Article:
BBC Radio 1 controller welcomes Apple radio

 Ben Cooper: 'not scared' by Zane Lowe quitting the BBC for Apple
Ben Cooper: 'not scared' by Zane Lowe quitting the BBC for Apple

The launch of Apple radio will be good competition for the industry, according to Ben Cooper, the BBC Radio 1 and BBC Radio 1Xtra controller.

During a panel discussion at the Cannes Lions festival yesterday, hosted by Jez Nelson, the chief executive at Somethin’ Else, Cooper said he was not worried about Zane Lowe, and other staff, leaving Radio 1 for Apple.

He agreed that the audience will follow Lowe but said he was "not scared".

Cooper said: "It’s great that Apple, this huge company, took a moment to stop counting its millions of dollars and open a radio station, it keeps us on our toes and we have to innovate."

He referred to the demise of Kodak and said the radio industry can learn lessons from it. Cooper said: "The key is audience, and what service you provide. If you think about what you can learn [from Kodak], stop thinking about it as a camera and film manufacturer but an organisation that allowed you to capture moments instantly and share them with friends.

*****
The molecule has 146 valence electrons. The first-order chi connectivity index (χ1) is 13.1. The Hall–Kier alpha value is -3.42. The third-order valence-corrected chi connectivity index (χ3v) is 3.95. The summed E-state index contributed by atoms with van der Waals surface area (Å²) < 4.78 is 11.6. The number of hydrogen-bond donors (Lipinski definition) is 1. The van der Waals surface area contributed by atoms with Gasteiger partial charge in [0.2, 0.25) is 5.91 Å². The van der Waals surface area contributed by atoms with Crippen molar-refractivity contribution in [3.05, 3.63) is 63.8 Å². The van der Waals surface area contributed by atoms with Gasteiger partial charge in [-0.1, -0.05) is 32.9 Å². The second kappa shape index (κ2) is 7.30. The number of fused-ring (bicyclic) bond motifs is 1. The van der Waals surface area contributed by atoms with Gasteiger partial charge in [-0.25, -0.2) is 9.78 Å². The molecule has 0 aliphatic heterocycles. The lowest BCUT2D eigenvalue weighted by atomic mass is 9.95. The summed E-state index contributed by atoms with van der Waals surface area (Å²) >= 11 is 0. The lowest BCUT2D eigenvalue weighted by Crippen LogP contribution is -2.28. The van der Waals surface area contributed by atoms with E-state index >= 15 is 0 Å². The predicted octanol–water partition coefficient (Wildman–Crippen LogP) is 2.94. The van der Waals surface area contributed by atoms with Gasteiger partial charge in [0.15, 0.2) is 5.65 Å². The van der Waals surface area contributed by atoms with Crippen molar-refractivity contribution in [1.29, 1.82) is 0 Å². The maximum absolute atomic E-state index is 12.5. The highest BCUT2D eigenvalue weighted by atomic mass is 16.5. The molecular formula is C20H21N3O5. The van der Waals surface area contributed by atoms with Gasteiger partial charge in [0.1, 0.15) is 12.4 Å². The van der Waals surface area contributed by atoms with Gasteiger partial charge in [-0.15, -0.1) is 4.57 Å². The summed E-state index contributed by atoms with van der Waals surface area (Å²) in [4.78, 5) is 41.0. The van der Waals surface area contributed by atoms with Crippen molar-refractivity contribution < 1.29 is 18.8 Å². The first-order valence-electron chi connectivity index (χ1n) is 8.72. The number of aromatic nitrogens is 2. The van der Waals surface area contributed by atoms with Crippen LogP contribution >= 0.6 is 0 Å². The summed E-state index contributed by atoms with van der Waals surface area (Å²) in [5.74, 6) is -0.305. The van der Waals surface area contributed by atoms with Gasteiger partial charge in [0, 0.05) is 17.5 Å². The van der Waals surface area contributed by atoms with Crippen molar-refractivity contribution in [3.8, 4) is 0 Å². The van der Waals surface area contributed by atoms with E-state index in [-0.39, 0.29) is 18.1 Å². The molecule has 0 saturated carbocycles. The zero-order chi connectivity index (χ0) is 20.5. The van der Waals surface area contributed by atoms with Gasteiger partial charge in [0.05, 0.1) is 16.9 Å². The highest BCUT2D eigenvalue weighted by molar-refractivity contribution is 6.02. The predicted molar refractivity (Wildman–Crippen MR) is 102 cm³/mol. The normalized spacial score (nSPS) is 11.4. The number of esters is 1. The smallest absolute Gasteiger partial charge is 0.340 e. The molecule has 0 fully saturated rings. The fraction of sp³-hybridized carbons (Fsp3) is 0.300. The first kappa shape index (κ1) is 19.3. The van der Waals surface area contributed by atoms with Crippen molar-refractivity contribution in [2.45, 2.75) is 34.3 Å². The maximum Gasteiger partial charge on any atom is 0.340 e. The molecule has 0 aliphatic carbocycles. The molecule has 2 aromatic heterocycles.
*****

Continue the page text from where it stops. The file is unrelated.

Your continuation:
"If they thought like that then they would have been Snapchat before Snapchat even got out of bed."

He explained that radio has to pull away from transmitters and look at what it provides the audience. Cooper said Radio 1 will always have the connection with listeners being based in the UK and "bond the community", but that Apple will find it harder with audiences all around the world.

Copper said the main issues for him are how to distribute content at the right time, how the industry needs to become more data rich and to become more diverse to represent the Radio 1 listeners.

Lauren Laverne, the TV and radio presenter, said she took a radio mentality, "where you’re always talking to one person," with the launch of The Pool, her digital platform.

She said: "If you have favourite radio station and a presenter comes on who you don’t like you’ll probably carry on listening and it’ll probably still stay your favourite, but on TV you are more likely to turn over.

"Digital is much more one person to one person, it’s knowing your audience and speaking to them."

Read: Campaign interviewed Lauren Laverne and Sam Baker about The Pool earlier this month.

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